Fly Tying Winter Activity
Inside the Outdoors, January 2
, 2015

There are two types of sportsmen, I believe, those who don’t mind bearing the cold and taking to the frozen surfaces for ice fishing or the mountain slopes for skiing. The other are the men, women and youth who prefer to stay indoors in warmer temps preparing for the activities when spring rounds the corner and one can again hike in the meadows and woodlands or fish in the lakes and streams.

For those considering the latter, one of the more favorite activities is fly tying. I received my initial instruction by such greats as Russ Mowry and Ken Igo, inventors of the Green Weenie, a proven imitation that has fooled trout throughout the United States of America, if not beyond the borders of our country.

I vividly remember the thrill I received catching my first trout on this fly to the point that upon returning home, I had to call Russ and report my success story. And to think that I was just one of many then, now and in the future that will feel that adrenalin rush with every toss of that fly into the waters.

One day while out at one of the area lakes, I came upon one gentleman who was physically challenged. He had a prophetic arm and hand. Yet, he was fly fishing with none other than the Green Weenie. I had to inquire as to the possibility of other lures used to catch fish. He stated he didn’t need any other imitation. This fly caught all the trout he desired.

Essentially, it may be said that anyone can tie flies. As part of editorial license, may I insert two more words and then the sentence with reveal its true sense – Anyone ‘with patience’ can tie flies.

There are a number of items one will need in order to make all insect, animal or reptile imitations. The basic ones include a vice, lamp, bobbin, bobbin threader, scissors, needle nose pliers, and whip finisher. There are others, but these will get one started.

If we are going to tie the original Green Weenie, for example, we will need dry fly hooks sizes 12 or 14, lead wire, 3/0 waxed mono-cord green thread, green chenille, gold beads and head cement.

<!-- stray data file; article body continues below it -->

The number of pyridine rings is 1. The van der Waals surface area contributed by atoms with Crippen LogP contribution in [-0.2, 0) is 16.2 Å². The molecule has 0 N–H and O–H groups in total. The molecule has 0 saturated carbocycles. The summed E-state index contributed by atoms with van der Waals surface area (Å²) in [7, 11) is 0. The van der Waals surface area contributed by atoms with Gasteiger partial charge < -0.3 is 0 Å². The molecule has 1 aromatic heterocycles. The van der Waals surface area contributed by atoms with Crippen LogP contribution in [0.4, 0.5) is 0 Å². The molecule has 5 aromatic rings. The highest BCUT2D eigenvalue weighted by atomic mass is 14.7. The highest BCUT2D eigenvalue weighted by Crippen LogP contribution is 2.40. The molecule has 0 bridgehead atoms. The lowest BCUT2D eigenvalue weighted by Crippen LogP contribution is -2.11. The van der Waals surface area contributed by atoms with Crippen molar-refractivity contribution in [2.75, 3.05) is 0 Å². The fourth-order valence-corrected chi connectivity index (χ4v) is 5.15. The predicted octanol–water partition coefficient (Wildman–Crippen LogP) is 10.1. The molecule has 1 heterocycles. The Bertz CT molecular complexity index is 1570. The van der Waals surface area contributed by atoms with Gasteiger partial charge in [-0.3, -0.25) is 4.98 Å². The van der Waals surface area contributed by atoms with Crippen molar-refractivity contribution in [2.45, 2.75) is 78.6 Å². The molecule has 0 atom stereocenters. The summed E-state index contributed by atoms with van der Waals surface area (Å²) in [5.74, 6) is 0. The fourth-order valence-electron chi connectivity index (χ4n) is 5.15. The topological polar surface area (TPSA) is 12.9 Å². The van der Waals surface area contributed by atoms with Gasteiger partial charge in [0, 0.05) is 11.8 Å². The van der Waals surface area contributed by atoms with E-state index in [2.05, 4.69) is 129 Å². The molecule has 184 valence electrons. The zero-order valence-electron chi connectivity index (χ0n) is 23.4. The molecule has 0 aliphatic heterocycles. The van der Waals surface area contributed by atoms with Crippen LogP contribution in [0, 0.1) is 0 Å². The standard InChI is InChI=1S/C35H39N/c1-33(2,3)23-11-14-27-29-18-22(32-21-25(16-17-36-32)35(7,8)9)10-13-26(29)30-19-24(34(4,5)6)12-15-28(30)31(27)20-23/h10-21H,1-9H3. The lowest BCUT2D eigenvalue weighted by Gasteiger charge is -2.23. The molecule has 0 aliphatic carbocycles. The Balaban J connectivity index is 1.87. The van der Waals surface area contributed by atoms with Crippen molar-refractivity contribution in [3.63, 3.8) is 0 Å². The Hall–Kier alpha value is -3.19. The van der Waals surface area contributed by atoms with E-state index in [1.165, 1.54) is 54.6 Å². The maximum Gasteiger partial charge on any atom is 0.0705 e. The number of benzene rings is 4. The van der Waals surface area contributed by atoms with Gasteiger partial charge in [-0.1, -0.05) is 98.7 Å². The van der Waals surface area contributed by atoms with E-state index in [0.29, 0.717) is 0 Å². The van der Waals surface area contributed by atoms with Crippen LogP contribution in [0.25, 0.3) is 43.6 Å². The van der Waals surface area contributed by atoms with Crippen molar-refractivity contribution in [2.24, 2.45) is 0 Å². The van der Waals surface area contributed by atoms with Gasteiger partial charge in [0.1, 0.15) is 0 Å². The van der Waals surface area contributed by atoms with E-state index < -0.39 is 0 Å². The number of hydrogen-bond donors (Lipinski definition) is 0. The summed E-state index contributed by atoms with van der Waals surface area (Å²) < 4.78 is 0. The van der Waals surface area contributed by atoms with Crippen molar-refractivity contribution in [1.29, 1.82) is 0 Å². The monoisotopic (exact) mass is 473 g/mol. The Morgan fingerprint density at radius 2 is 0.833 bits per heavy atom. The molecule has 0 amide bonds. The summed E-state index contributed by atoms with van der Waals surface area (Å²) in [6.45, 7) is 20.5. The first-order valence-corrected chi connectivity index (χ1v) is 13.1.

“There are many variations of this fly,” according to the www.trails. com website, “but the original version is simple and has become the favorite of many anglers because of the results it has produced.”

These are the instructions:

  • Slide the gold bead onto the hook and press it against the eye of the hook;
  • Wrap a layer of lead wire starting behind the bead and ending just as the hook begins to curve;
  • Lay a base of thread directly over the lead wire, starting behind the bead and ending at the curve of the hook;
  • Press one end of the green chenille against the hook shaft right before the curve. Position the chenille so the free end is pointing behind the hook. Tie it into place with the thread;
  • Create a one-half inch loop in the chenille by folding it so it is pointing toward the eye and then twisting it once. Tie the twisted part off so the loop creates a tail protruding from the back of the hook;
  • Wrap the thread around the body once again to just behind the head and then tie it off;
  • Wind the chenille around the shaft to create the body of the fly; wrap it all the way up to the beard. Tie the chenille into place with the thread, whip finish and apply head cement to hold the knots in place.

Adding a catch material bag to one’s vice will help keep the clipping in one location and not on tables, clothes or the floor.

Like the writer stated, this is just one variation. Personally, I have done well just tying the black thread near the curve and then tying on the green chenille at its half-way point. I take the back part and make a loop bring it back to the point of origin and tying it off. I then extend the thread up to the eye and twist it around a few times so it holds its place. I then wind the chenille toward the eye and tie it off with the black thread. Presto, I have my green weenie. I have even tied them without the loop and caught fish that way. Like the author stated,” There are variations…”

The great thing about tying flies is that if the fly doesn’t come out as perfect as a professional may tie it, it’s all in the presentation of. If it looks like a fly and acts like one, something will take it.!

- Paul J. Volkmann
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